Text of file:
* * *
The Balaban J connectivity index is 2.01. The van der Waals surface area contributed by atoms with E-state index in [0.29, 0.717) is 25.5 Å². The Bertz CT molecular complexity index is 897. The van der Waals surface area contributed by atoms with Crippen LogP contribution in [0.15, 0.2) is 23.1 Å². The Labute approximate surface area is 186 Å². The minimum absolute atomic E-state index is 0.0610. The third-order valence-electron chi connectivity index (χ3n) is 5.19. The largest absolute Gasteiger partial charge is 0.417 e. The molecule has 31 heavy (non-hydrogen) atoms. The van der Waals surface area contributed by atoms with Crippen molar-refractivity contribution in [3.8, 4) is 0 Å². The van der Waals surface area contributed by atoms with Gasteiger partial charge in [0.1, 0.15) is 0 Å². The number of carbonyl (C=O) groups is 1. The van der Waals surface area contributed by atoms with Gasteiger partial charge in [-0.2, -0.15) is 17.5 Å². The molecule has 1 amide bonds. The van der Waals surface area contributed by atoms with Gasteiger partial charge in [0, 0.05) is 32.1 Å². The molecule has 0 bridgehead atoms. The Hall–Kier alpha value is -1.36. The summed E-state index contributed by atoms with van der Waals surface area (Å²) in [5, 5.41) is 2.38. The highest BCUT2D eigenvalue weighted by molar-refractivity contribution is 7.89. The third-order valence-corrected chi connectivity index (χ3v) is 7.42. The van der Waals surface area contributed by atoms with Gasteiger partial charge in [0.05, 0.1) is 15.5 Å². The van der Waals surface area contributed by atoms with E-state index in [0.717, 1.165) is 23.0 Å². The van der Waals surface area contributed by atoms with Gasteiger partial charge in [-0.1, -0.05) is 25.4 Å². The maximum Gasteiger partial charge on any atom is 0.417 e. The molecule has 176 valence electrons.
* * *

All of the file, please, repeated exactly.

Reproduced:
The Balaban J connectivity index is 2.01. The van der Waals surface area contributed by atoms with E-state index in [0.29, 0.717) is 25.5 Å². The Bertz CT molecular complexity index is 897. The van der Waals surface area contributed by atoms with Crippen LogP contribution in [0.15, 0.2) is 23.1 Å². The Labute approximate surface area is 186 Å². The minimum absolute atomic E-state index is 0.0610. The third-order valence-electron chi connectivity index (χ3n) is 5.19. The largest absolute Gasteiger partial charge is 0.417 e. The molecule has 31 heavy (non-hydrogen) atoms. The van der Waals surface area contributed by atoms with Crippen molar-refractivity contribution in [3.8, 4) is 0 Å². The van der Waals surface area contributed by atoms with Gasteiger partial charge in [0.1, 0.15) is 0 Å². The number of carbonyl (C=O) groups is 1. The van der Waals surface area contributed by atoms with Gasteiger partial charge in [-0.2, -0.15) is 17.5 Å². The molecule has 1 amide bonds. The van der Waals surface area contributed by atoms with Gasteiger partial charge in [0, 0.05) is 32.1 Å². The molecule has 0 bridgehead atoms. The Hall–Kier alpha value is -1.36. The summed E-state index contributed by atoms with van der Waals surface area (Å²) in [5, 5.41) is 2.38. The highest BCUT2D eigenvalue weighted by molar-refractivity contribution is 7.89. The third-order valence-corrected chi connectivity index (χ3v) is 7.42. The van der Waals surface area contributed by atoms with Gasteiger partial charge in [0.05, 0.1) is 15.5 Å². The van der Waals surface area contributed by atoms with E-state index in [0.717, 1.165) is 23.0 Å². The van der Waals surface area contributed by atoms with Gasteiger partial charge in [-0.1, -0.05) is 25.4 Å². The maximum Gasteiger partial charge on any atom is 0.417 e. The molecule has 176 valence electrons.